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be as simply and humbly employed as "a sower who goes out to sow."

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"And as he sowed, some fell by the

way-side, and the fowls of the air came "and devoured it up."-It is a most interesting inquiry, my brethren, what becomes of this Moral seed from which the harvest of Eternity is to spring. The words, which you have now heard, point out the manner in which a great portion of it is lost. The radical defect to which men, in general, are but too liable, is thoughtlessness and unconcern respecting the great object of their being. They are apt to pass through the world without consideration; and if, in the course of their existence, they have not been guilty of any flagrant breach of morality, they yet have never made the principles on which their conduct should be regulated, an object of anxiety and concern. They are carried along by the common tide,

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and follow the multitude, whether it be to good or evil. "These are they by the way-side, where the word is sown ; but "when they have heard, Satan cometh “immediately and taketh away the word "that was sown in their hearts."-On their inattentive minds, the great lessons of Religion make little or no impression, and they hear the word which calls them to the performance of those duties for which they were born, without seeming to understand it. It is, my brethren, a melancholy reflection, that this description of character is not to be found chief

ly among the poorer and more ignorant classes of society; among those, who, if they know not their duty, may meet with some excuse from their want of opportunity to learn it. It is, I fear, to be found still more among those, who, having every opportunity to learn what station they ought to occupy in the kingdom of God,

yet stand by "the way-side." It is to be found among the dissipated and the idle, who, forgetting the place which they hold in society, and the talents committed to their trust, too often complete the vain round of an insignificant life, without having performed any duty well, or having seriously thought that there were any to be performed!

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"And some fell on stony ground, " where it had not much earth, and immediately it sprung up, because it had "no depth of earth; but when the sun 66 was up it was scorched; and because it "had no root, it withered away.""These are they which are sown on stony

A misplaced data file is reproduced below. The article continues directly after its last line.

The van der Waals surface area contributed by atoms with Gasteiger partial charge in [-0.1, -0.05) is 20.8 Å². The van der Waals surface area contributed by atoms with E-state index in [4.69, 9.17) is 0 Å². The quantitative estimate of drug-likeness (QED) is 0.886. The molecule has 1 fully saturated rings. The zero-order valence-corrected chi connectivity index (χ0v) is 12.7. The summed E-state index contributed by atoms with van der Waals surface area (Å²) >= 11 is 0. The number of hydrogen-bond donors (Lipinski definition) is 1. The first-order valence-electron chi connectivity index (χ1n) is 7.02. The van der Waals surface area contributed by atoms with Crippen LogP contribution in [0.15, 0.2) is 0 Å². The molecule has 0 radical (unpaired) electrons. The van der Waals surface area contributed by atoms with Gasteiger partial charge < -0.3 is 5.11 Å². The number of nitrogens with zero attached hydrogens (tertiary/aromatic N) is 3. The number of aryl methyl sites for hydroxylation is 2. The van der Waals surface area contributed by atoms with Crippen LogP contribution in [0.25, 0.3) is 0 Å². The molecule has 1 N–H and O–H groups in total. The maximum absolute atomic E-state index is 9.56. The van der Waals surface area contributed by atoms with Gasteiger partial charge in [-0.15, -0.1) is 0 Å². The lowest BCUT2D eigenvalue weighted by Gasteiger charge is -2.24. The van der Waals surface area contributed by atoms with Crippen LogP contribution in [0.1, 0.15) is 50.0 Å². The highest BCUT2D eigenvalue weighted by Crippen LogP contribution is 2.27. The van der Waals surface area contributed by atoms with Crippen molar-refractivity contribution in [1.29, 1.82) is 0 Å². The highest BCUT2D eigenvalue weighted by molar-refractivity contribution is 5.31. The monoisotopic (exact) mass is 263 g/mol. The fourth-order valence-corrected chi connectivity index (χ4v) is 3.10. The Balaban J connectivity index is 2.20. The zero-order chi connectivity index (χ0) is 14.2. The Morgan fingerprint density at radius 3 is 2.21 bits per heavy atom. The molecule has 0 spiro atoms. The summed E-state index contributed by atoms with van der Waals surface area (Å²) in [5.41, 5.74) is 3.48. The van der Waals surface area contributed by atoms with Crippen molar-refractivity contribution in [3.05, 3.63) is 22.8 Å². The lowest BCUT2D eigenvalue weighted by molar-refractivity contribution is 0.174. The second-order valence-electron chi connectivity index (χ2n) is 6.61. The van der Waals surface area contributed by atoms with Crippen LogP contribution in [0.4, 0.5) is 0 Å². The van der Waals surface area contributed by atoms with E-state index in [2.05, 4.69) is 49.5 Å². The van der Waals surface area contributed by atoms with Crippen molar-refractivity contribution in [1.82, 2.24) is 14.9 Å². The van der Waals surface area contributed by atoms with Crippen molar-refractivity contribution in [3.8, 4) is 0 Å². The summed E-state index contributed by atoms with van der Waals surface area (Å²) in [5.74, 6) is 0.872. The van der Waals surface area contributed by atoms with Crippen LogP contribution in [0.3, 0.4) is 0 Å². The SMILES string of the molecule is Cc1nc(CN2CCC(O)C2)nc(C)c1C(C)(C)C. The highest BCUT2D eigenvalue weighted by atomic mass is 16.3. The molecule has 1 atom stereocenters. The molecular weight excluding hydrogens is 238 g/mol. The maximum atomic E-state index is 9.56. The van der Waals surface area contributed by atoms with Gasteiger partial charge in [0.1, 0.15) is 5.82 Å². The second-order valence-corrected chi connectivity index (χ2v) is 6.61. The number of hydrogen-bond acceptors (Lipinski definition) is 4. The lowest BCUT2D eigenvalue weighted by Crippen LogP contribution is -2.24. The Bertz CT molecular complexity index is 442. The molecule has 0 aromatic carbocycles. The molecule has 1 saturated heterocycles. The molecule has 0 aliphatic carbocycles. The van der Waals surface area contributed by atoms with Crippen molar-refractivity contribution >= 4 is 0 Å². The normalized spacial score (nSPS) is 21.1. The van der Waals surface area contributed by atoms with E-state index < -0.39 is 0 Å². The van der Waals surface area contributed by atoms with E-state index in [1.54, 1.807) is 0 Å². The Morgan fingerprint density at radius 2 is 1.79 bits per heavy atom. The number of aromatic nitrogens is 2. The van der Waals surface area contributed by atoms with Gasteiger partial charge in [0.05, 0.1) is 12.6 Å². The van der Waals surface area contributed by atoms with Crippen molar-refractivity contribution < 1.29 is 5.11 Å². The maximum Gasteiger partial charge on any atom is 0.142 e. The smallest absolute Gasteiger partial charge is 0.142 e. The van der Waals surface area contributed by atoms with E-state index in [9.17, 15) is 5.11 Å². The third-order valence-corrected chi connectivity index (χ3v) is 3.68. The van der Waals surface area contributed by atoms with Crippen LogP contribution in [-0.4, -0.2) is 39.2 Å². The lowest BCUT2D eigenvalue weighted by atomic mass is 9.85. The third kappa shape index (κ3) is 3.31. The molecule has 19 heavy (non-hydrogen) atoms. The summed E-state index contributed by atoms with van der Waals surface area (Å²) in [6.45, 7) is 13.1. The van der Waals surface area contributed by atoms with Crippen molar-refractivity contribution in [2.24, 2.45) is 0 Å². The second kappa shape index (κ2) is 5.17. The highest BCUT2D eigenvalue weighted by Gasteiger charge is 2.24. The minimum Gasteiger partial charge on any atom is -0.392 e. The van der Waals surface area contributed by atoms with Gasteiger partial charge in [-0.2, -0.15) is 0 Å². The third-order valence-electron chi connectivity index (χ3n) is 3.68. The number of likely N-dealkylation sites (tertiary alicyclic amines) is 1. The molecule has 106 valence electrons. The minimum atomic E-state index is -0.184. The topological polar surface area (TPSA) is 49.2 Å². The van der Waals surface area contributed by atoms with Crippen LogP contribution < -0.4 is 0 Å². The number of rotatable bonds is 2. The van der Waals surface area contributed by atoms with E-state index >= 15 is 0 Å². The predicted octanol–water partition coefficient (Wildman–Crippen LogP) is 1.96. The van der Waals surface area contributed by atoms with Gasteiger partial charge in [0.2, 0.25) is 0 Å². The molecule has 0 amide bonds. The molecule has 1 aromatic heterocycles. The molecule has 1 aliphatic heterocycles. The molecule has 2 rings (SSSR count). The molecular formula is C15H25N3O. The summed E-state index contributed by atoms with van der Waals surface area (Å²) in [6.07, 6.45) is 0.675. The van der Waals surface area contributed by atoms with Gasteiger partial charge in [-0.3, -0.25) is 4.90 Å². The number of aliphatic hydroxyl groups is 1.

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ground," as our Saviour explains him

self, "who, when they have heard the

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word, immediately receive it with gladness, and have no root in themselves, "and so endure but for a time: after"ward, when affliction or persecution

"ariseth for the word's sake, immediate

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ly they are offended."-These words describe, very emphatically, another numerous portion of the human race; those who, though fully aware of what is incumbent on them, as men and as Christians, and although sensible to its seriousness and importance, yet have not strength of mind sufficient to carry them through those temptations which impede them in the course of their practice. "They hear "the word, and receive it with gladness;" they feel its beauty, and they know its value: they hope and believe that they have found armour against the hour of trial: yet when that hour comes, they scarcely make any resistance, and again fall a prey to the sins which most easily beset them, or have not resolution to bear up against the evils of their condition. There is a constant source of selfdeception in persons of this character,

which ought to be pointed out to them. They satisfy their consciences with the belief that they love their duty, and too readily impute to the weakness of human nature, those deviations from it into which they too commonly run. But it is evident, that however the imaginations of such men may be delighted with contemplating the beauty of virtue, or the excellence of Christianity, yet their hearts are not really attached to those divine principles of action: they will make no sacrifice for them; they will go through no trial for the sake of their conscience.

"And some fell among thorns, and the "thorns grew up and choked it, and it "yielded no fruit." “These are they "which are sown among thorns: such "as hear the word, and the cares of this "world, and the deceitfulness of riches, "and the lusts of other things entering "in, choke the word, and it becometh

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